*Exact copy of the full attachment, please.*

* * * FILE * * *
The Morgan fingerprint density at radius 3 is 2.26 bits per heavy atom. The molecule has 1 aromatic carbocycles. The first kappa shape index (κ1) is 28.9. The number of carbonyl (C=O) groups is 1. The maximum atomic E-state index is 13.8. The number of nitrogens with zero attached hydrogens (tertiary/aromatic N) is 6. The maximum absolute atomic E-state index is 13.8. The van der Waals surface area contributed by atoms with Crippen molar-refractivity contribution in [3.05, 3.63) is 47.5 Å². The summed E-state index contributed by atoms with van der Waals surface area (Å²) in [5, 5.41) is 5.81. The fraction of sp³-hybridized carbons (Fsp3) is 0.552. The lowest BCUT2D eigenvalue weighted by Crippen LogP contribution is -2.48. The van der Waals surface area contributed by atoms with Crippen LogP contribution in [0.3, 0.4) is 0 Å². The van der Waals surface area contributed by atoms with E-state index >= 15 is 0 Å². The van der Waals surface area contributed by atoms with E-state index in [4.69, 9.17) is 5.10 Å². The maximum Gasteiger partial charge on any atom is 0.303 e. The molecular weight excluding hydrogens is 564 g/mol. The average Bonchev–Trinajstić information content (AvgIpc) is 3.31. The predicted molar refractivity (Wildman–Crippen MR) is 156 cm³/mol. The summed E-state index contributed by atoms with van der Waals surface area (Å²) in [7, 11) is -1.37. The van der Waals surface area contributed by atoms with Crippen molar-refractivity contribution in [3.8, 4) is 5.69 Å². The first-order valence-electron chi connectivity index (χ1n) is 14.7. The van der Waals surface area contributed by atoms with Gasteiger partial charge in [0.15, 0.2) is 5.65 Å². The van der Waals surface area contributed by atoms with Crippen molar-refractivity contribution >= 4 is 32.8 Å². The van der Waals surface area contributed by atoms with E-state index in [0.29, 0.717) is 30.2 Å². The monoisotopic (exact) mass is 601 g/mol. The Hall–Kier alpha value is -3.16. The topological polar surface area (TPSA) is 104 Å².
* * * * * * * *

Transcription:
The Morgan fingerprint density at radius 3 is 2.26 bits per heavy atom. The molecule has 1 aromatic carbocycles. The first kappa shape index (κ1) is 28.9. The number of carbonyl (C=O) groups is 1. The maximum atomic E-state index is 13.8. The number of nitrogens with zero attached hydrogens (tertiary/aromatic N) is 6. The maximum absolute atomic E-state index is 13.8. The van der Waals surface area contributed by atoms with Crippen molar-refractivity contribution in [3.05, 3.63) is 47.5 Å². The summed E-state index contributed by atoms with van der Waals surface area (Å²) in [5, 5.41) is 5.81. The fraction of sp³-hybridized carbons (Fsp3) is 0.552. The lowest BCUT2D eigenvalue weighted by Crippen LogP contribution is -2.48. The van der Waals surface area contributed by atoms with Crippen LogP contribution in [0.3, 0.4) is 0 Å². The van der Waals surface area contributed by atoms with E-state index >= 15 is 0 Å². The van der Waals surface area contributed by atoms with E-state index in [4.69, 9.17) is 5.10 Å². The maximum Gasteiger partial charge on any atom is 0.303 e. The molecular weight excluding hydrogens is 564 g/mol. The average Bonchev–Trinajstić information content (AvgIpc) is 3.31. The predicted molar refractivity (Wildman–Crippen MR) is 156 cm³/mol. The summed E-state index contributed by atoms with van der Waals surface area (Å²) in [7, 11) is -1.37. The van der Waals surface area contributed by atoms with Crippen molar-refractivity contribution in [3.8, 4) is 5.69 Å². The first-order valence-electron chi connectivity index (χ1n) is 14.7. The van der Waals surface area contributed by atoms with Gasteiger partial charge in [0.15, 0.2) is 5.65 Å². The van der Waals surface area contributed by atoms with Crippen molar-refractivity contribution >= 4 is 32.8 Å². The van der Waals surface area contributed by atoms with E-state index in [0.29, 0.717) is 30.2 Å². The monoisotopic (exact) mass is 601 g/mol. The Hall–Kier alpha value is -3.16. The topological polar surface area (TPSA) is 104 Å².